|Other names||Arecaline; Arecholine; Arecolin; Arecoline base; Arekolin|
|CompTox Dashboard (EPA)|
|Chemical and physical data|
|Molar mass||155.197 g·mol−1|
|3D model (JSmol)|
|Melting point||27 °C (81 °F)|
|Boiling point||209 °C (408 °F)|
|(what is this?)|
Arecoline (//) is a nicotinic acid-based mild parasympathomimetic stimulant alkaloid found in the areca nut, the fruit of the areca palm (Areca catechu). It is an odourless oily liquid. It can bring a sense of enhanced alertness and energy, euphoria and relaxation. Its psychoactive effects are comparable to that of nicotine.
Arecoline is a base, and its conjugate acid has a pKa ~ 6.8. Arecoline is volatile in steam, miscible with most organic solvents and water, but extractable from water by ether in presence of dissolved salts. Being basic, arecoline forms salts with acids. The salts are crystalline, but usually deliquescent: the hydrochloride, arecoline•HCl, forms needles, m.p. 158 °C; the hydrobromide, arecoline•HBr, forms slender prisms, mp. 177–179 °C from hot alcohol; the aurichloride, arecoline•HAuCl4, is an oil, but the platinichloride, arecoline2•H2PtCl6, mp. 176 °C, crystallizes from water in orange-red rhombohedrons. The methiodide forms glancing prisms, mp. 173-174 °C.
Arecoline is the primary active ingredient responsible for the central nervous system effects of the areca nut. Arecoline has been compared to nicotine; however, nicotine agonizes nicotinic acetylcholine receptors, whereas arecoline is primarily a partial agonist of muscarinic acetylcholine receptors, leading to its parasympathetic effects. In frogs, arecoline also acts as an antagonist (or very weak partial agonist) at α4 and α6-containing nicotinic acetylcholine receptors and as a silent antagonist at α7 nicotinic receptors, which may account for its anti-inflammatory activity. Arecoline also inhibits AMPK through generation of ROS in several types of cells.
Arecoline promotes excitation and decreases sleeping time. It also enhances learning and memory. Intraperitoneal administration of arecoline decreases locomotor activity dose-dependently. Arecoline reversed scopolamine induced memory loss. It could also decrease symptoms of depression and schizophrenia 
AN (Areca Nut) is a vasodilator mainly due to the presence of arecoline. It also has anti-thrombosis and anti-atherogenic effects by increasing plasma nitric oxide, eNos, and mRNA expression and decreasing IL-8 along with other downregulations.
It increases the level of testosterone by stimulating Leydig's cells as well as levels of FSH and LH. It also activates HPA axis and stimulates CRH release. It prevents the dysfunction of B cells of the pancreas from high fructose intake.
Arecoline has the ability to stimulate the digestive system through the activation of muscarinic receptors. Areca nut water extract could increase the contractions of gastric smooth muscle and muscle strips of the duodenum, ileum, and colon significantly. This activity could be caused by arecoline.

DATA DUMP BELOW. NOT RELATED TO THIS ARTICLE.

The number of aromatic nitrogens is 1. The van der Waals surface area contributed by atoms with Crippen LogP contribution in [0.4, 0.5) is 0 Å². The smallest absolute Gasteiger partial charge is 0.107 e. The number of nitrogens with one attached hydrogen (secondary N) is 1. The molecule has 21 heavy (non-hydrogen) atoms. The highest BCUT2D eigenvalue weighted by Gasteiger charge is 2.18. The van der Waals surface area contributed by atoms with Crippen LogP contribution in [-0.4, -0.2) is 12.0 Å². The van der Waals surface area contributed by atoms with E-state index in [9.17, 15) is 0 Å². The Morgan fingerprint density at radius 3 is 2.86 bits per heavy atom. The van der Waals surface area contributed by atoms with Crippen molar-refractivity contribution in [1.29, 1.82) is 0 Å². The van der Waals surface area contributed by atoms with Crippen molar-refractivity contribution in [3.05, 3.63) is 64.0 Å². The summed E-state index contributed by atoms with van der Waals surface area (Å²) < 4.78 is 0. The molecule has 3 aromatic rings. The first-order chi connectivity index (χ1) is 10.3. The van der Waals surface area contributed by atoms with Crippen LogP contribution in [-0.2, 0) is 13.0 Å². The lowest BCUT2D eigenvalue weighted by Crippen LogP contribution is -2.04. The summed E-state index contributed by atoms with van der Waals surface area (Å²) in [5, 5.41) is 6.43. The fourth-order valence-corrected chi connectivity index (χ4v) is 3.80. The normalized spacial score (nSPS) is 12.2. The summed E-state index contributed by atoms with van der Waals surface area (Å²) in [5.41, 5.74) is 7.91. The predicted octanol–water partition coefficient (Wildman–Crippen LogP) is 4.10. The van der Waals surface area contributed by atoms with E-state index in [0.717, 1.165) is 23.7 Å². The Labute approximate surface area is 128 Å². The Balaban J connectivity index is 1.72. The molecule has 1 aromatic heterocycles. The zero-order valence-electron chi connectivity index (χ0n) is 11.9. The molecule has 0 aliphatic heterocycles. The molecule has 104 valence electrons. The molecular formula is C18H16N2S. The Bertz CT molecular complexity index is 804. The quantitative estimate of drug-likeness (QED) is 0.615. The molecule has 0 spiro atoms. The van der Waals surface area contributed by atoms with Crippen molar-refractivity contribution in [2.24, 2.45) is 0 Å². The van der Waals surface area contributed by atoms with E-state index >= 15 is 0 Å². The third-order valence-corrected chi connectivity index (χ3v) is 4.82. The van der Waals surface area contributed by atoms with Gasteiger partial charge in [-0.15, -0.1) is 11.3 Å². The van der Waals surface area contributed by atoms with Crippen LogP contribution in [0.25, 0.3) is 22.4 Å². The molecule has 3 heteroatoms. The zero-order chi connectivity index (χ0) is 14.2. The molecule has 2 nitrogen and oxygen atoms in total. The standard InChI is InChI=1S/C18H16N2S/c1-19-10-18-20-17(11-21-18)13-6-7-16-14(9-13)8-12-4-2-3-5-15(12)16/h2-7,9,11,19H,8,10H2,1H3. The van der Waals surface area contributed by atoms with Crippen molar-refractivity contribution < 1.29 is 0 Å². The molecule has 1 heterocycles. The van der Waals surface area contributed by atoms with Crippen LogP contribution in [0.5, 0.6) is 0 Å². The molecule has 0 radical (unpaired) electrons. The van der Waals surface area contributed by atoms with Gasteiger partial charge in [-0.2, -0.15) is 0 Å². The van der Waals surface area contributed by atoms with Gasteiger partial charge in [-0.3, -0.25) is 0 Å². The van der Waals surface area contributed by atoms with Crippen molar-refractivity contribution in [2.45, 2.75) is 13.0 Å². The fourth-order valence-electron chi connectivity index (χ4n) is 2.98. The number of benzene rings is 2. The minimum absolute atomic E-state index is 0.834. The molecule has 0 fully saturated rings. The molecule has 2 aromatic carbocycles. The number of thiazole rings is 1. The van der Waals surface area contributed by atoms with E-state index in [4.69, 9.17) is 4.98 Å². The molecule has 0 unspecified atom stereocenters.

Arecoline is metabolized by both kidneys and liver. Currently, 11 metabolites of arecoline are documented among which N-methylnipecotic acid was found to be a major metabolite of both arecoline and arecaidine. Lime is said to hydrolyse almost all arecoline to arecaidine, a GABA reuptake inhibitor. Arecaidine is also formed during liver metabolism of arecoline in rats.
Owing to its muscarinic and nicotinic agonist properties, arecoline has shown improvement in the learning ability of healthy volunteers. Since one of the hallmarks of Alzheimer's disease is a cognitive decline, arecoline was suggested as a treatment to slow down this process and arecoline administered intravenously did indeed show modest verbal and spatial memory improvement in Alzheimer's patients, though due to arecoline's possible carcinogenic properties, it is not the first drug of choice for this degenerative disease. In many Asian cultures, the areca nut is chewed along with betel leaf to obtain a stimulating effect.
Arecoline has also been used medicinally as an antihelmintic (a drug against parasitic worms). Arecoline also increase testosterone in low doses 
LD50: 100 mg/kg, administered subcutaneously in mouse. Also, the minimum lethal dose (MLD) values of arecoline in mice, dog and horse is 100 mg/kg, 5 mg/kg and 1.4 mg/kg respectively. It causes Oral Submucous Fibrosis by stimulating collagen, interleukin 6, keratinocyte growth factor-1, IGF-1, cystatin C, tissue inhibitor of matrix metalloproteinases in the mouth. Current science is confident that areca nut chewing is carcinogenic. Research suggests this is probably at least partly because of arecoline itself, although it could also be from the other constituents of the nut as well, some of which are precursors to nitrosamines that form in the mouth during chewing. Section 5.5 Evaluation on page 238 of IARC Monograph 85-6 states the following:
- There is sufficient evidence in humans for the carcinogenicity of betel quid without tobacco. Betel quid without tobacco causes oral cancer.
- There is sufficient evidence in experimental animals for the carcinogenicity of betel quid without tobacco.
- There is sufficient evidence in experimental animals for the carcinogenicity of betel quid with tobacco.
- There is sufficient evidence in experimental animals for the carcinogenicity of areca nut.
- There is sufficient evidence in experimental animals for the carcinogenicity of areca nut with tobacco.
- There is limited evidence in experimental animals for the carcinogenicity of arecoline.
- There is inadequate evidence in experimental animals for the carcinogenicity of arecaidine.